Marty McSorley is not with the Kings in Edmonton for tonight’s game and he won’t be in Calgary for the game Thursday night. He earned a couple of unwanted days off when he refused to leave the ice after a fight late in the game against Calgary Saturday night.
Brian O’Neill, executive vice president of the National Hockey League, told the Kings Monday that McSorley would be suspended for two games for the double game misconduct penalties he picked up after that fracas.
Actually the two-game suspension was almost good news. McSorley had been afraid that he would be out for three games, and could have been if O’Neill had interpreted the rule literally. McSorley had received game misconducts on two separate occasions earlier in the season, so the penalties Saturday night were his third and fourth of the season.
The rule reads: " . . . any player who incurs a total of three game misconduct penalties shall be suspended automatically for the next league game of his team. For each subsequent game misconduct penalty the automatic suspension shall be increased by one game.”
So the third game misconduct cost him a one-game suspension and the next one should have resulted in a two-game suspension. Except that, as McSorley was arguing, the fourth penalty really was not the result of a subsequent incident. He wasn’t a repeat offender after sitting out a game, after having time to cool off and think about the stakes.
“I really thought the referee overreacted with double game misconducts,” McSorley said. “The officials knew why I wasn’t leaving the ice. I kept saying it.
“Why should I leave the ice first? Calgary didn’t have one of their players in position to leave the ice. They were all still standing right in there, challenging me. Tim Hunter was still coming after me--that was when Rollie (Melanson) got involved, when he (Hunter) came at me from behind. The fight wasn’t over. If I leave the ice at that point, we’re out-manned.”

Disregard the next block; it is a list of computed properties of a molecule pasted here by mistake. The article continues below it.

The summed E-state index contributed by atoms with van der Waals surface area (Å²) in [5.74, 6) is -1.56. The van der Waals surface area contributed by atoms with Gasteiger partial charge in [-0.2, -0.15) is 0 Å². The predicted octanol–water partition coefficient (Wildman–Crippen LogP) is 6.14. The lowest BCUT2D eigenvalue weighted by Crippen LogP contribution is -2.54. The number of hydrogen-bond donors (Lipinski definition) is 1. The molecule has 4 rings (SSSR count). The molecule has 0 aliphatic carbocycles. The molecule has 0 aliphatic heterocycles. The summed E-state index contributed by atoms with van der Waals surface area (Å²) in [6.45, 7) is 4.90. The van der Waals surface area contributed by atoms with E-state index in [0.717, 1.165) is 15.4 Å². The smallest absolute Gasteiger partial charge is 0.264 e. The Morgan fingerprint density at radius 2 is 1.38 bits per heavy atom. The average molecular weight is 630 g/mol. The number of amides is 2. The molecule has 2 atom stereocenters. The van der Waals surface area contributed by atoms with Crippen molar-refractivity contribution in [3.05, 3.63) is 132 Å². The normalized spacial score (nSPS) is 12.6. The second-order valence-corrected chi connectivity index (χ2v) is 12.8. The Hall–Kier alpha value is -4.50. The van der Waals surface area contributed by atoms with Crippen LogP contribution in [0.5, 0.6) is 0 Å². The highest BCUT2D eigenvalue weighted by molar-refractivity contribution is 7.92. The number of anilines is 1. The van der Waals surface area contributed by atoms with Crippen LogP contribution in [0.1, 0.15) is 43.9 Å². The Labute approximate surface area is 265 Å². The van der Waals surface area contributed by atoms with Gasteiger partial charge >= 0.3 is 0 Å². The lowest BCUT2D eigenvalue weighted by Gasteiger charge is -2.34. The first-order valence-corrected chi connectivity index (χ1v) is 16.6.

But the officials clearly wanted McSorley out of the picture.
“That’s where my reputation comes in,” McSorley said.
In the first game the Kings played at Calgary this season, a fight broke out while the Kings were a man down. McSorley wasn’t involved. But one linesman made a beeline for McSorley and concentrated solely on keeping McSorley out of it. McSorley skated in wide circles on the ice, with the linesman in tow, holding on to the back of McSorley’s sweater.
“By making sure that I didn’t go over to help my teammates, (the linesman) left us in a five-on-three situation,” McSorley said. “That was the kind of thing I was trying to avoid by not leaving the ice first.”
Eventually, McSorley did walk off first. He was back in the dressing room when he learned that he had been assessed not only a five-minute penalty for fighting and a 10-minute misconduct, but also double game misconducts.
“Double game misconducts?” McSorley said. “That’s a little excessive. I was fighting a guy who was big enough to take care of himself. I wasn’t trying to hurt any of the officials. I even helped one guy up.
“I couldn’t believe double misconducts. At this point in the season? That takes me out of a game against the team we’re up against for second place (Edmonton) and a game against the team that’s leading our division (Calgary).”
Had the suspension been for three games, it would have taken McSorley out of two games against Edmonton, because the Oilers play the Kings here Saturday night. McSorley, one of the former Oilers who came to the Kings in the Wayne Gretzky trade, has played some of his best hockey against his old teammates. Three of his nine goals this season have been against Edmonton.
Even though his reputation as an enforcer works against him in these instances, McSorley is not working to change it.
“You’ve got to keep the reputation to a certain degree,” he said. “Just my presence stops a lot of the garbage. Do you think Calgary might play a different style of game against Wayne and Bernie Nicolls and Luc Robitaille if they didn’t have to worry about me and (Ken) Baumgartner and Jay (Miller)? Night and day, believe me.
“Me having a fight is better than somebody following Wayne Gretzky and trying to intimidate him. Maybe hurting him. What’s worse? What I do or what Esa Tikkanen (of Edmonton) does to Wayne, tormenting him and slashing at him and elbowing him and molesting him the whole game? Can we allow him to do that to the best player in the game?”